During my college semester abroad in Angers, France, I had a week with no classes, and my dad took his first trip to Europe to visit me. We first spent several days in England with his brother who was living in London, and then we went to France so that I could show him around my town. Since my dad’s return flight was leaving from Paris, we decided to end the week with a couple of days there, and we booked our train tickets from Angers to Paris. Unfortunately, this was before online hotel booking existed, and every hotel that I contacted was at capacity. The hotel workers explained that there was nowhere in Paris with available rooms, thanks to a large number of conventions and events that week. In a panic, we called the French family of my childhood pen pal. They were not available to house us, but they arranged for us to stay on the couches in the fellowship room of their small church in the Parisian suburbs. Their church took us in when there was no room at any inn in Paris.
Jesus was born in the stable of an inn when Mary and Joseph could find no other place to stay. Symbolically, even the place of His birth reflects the temporariness of his stay on earth, as stays in an inn are only of short duration. Matthew Henry’s commentary points out that “an inn receives all comers, and so does Christ. He hangs out the banner of love for his sign, and whoever comes to him, he will in no wise cast out; only, unlike other inns, he welcomes those that come without money and without price.”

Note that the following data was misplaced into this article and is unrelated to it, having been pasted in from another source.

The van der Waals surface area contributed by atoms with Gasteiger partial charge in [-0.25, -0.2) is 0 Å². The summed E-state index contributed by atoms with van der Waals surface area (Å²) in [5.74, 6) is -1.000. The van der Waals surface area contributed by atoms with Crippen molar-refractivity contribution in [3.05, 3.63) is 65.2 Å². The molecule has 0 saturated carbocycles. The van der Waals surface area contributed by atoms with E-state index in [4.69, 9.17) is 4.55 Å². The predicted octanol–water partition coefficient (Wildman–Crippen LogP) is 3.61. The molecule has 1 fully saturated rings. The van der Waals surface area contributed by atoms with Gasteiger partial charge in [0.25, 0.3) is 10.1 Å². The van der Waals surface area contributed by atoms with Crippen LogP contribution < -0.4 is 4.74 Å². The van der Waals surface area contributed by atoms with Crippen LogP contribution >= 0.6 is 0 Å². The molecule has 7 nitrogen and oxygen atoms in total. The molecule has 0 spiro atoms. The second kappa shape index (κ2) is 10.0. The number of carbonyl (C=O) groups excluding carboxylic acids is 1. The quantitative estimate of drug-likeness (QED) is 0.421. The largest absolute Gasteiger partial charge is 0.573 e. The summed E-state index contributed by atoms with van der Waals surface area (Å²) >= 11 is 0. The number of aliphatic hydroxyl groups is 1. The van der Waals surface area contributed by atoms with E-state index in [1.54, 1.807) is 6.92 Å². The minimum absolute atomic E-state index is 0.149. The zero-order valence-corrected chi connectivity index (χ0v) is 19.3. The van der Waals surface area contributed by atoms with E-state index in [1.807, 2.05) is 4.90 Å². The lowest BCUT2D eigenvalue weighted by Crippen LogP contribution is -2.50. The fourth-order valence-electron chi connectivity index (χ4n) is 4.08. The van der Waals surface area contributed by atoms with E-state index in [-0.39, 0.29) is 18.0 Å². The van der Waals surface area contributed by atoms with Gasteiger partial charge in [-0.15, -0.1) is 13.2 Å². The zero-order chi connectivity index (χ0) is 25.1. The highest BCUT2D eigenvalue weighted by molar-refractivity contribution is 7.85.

May we, like the innkeeper in Bethlehem, open our doors for people to find a place to rest their weary souls. May we, the church, always reflect in our actions how Christ has opened the doors of heaven to us.
Jennifer West Freeman